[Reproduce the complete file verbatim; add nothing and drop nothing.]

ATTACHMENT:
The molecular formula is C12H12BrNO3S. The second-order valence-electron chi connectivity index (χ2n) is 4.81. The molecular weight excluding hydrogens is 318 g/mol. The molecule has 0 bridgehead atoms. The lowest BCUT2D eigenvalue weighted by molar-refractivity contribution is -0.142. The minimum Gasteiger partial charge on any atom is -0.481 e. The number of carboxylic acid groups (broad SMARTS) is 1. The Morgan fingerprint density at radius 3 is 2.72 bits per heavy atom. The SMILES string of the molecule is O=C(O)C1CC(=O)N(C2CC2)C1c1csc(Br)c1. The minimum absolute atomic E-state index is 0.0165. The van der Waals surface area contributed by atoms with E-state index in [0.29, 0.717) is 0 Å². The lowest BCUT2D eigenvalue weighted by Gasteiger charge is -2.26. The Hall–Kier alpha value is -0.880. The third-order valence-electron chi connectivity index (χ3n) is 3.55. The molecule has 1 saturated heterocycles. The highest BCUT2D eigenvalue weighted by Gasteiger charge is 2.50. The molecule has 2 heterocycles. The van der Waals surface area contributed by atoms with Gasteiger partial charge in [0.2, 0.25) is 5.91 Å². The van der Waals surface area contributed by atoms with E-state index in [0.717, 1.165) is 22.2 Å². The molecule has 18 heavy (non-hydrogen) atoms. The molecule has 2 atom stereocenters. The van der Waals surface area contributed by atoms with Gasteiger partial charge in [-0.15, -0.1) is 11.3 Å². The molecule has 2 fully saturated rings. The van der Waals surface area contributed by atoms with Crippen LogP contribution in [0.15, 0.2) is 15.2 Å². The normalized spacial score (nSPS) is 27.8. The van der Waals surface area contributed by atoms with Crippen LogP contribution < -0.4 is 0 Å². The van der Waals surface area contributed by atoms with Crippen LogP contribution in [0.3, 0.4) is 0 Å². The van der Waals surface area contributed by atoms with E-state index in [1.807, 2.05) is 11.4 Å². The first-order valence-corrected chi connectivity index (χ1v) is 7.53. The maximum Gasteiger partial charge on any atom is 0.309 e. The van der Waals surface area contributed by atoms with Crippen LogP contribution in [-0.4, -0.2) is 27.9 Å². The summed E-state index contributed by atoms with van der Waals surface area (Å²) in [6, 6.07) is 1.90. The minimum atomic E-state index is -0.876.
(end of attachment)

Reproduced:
The molecular formula is C12H12BrNO3S. The second-order valence-electron chi connectivity index (χ2n) is 4.81. The molecular weight excluding hydrogens is 318 g/mol. The molecule has 0 bridgehead atoms. The lowest BCUT2D eigenvalue weighted by molar-refractivity contribution is -0.142. The minimum Gasteiger partial charge on any atom is -0.481 e. The number of carboxylic acid groups (broad SMARTS) is 1. The Morgan fingerprint density at radius 3 is 2.72 bits per heavy atom. The SMILES string of the molecule is O=C(O)C1CC(=O)N(C2CC2)C1c1csc(Br)c1. The minimum absolute atomic E-state index is 0.0165. The van der Waals surface area contributed by atoms with E-state index in [0.29, 0.717) is 0 Å². The lowest BCUT2D eigenvalue weighted by Gasteiger charge is -2.26. The Hall–Kier alpha value is -0.880. The third-order valence-electron chi connectivity index (χ3n) is 3.55. The molecule has 1 saturated heterocycles. The highest BCUT2D eigenvalue weighted by Gasteiger charge is 2.50. The molecule has 2 heterocycles. The van der Waals surface area contributed by atoms with Gasteiger partial charge in [0.2, 0.25) is 5.91 Å². The van der Waals surface area contributed by atoms with E-state index in [0.717, 1.165) is 22.2 Å². The molecule has 18 heavy (non-hydrogen) atoms. The molecule has 2 atom stereocenters. The van der Waals surface area contributed by atoms with Gasteiger partial charge in [-0.15, -0.1) is 11.3 Å². The molecule has 2 fully saturated rings. The van der Waals surface area contributed by atoms with Crippen LogP contribution in [0.15, 0.2) is 15.2 Å². The normalized spacial score (nSPS) is 27.8. The van der Waals surface area contributed by atoms with Crippen LogP contribution < -0.4 is 0 Å². The van der Waals surface area contributed by atoms with Crippen LogP contribution in [0.3, 0.4) is 0 Å². The van der Waals surface area contributed by atoms with E-state index in [1.807, 2.05) is 11.4 Å². The first-order valence-corrected chi connectivity index (χ1v) is 7.53. The maximum Gasteiger partial charge on any atom is 0.309 e. The van der Waals surface area contributed by atoms with Crippen LogP contribution in [-0.4, -0.2) is 27.9 Å². The summed E-state index contributed by atoms with van der Waals surface area (Å²) in [6, 6.07) is 1.90. The minimum atomic E-state index is -0.876.